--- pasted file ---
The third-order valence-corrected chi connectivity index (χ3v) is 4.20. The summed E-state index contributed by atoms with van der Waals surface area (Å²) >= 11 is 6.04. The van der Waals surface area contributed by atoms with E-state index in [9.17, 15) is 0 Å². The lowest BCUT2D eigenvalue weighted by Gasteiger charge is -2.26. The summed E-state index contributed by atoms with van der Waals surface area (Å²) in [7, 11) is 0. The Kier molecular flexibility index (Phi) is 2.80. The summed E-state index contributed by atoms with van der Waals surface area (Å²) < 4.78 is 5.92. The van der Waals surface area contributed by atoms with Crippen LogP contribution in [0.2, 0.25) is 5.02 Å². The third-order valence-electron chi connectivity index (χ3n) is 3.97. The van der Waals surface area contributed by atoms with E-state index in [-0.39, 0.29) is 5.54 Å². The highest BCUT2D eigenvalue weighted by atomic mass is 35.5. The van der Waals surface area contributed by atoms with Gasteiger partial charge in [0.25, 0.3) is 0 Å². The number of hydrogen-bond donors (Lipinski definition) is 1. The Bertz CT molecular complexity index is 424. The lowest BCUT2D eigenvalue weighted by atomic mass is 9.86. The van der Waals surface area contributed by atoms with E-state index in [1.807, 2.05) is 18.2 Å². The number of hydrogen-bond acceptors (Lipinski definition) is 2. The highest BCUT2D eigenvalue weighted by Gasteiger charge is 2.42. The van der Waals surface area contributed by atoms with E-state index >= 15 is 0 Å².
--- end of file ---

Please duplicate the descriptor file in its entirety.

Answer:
The third-order valence-corrected chi connectivity index (χ3v) is 4.20. The summed E-state index contributed by atoms with van der Waals surface area (Å²) >= 11 is 6.04. The van der Waals surface area contributed by atoms with E-state index in [9.17, 15) is 0 Å². The lowest BCUT2D eigenvalue weighted by Gasteiger charge is -2.26. The summed E-state index contributed by atoms with van der Waals surface area (Å²) in [7, 11) is 0. The Kier molecular flexibility index (Phi) is 2.80. The summed E-state index contributed by atoms with van der Waals surface area (Å²) < 4.78 is 5.92. The van der Waals surface area contributed by atoms with Crippen LogP contribution in [0.2, 0.25) is 5.02 Å². The third-order valence-electron chi connectivity index (χ3n) is 3.97. The van der Waals surface area contributed by atoms with E-state index in [-0.39, 0.29) is 5.54 Å². The highest BCUT2D eigenvalue weighted by atomic mass is 35.5. The van der Waals surface area contributed by atoms with Gasteiger partial charge in [0.25, 0.3) is 0 Å². The number of hydrogen-bond donors (Lipinski definition) is 1. The Bertz CT molecular complexity index is 424. The lowest BCUT2D eigenvalue weighted by atomic mass is 9.86. The van der Waals surface area contributed by atoms with E-state index in [1.807, 2.05) is 18.2 Å². The number of hydrogen-bond acceptors (Lipinski definition) is 2. The highest BCUT2D eigenvalue weighted by Gasteiger charge is 2.42. The van der Waals surface area contributed by atoms with E-state index >= 15 is 0 Å².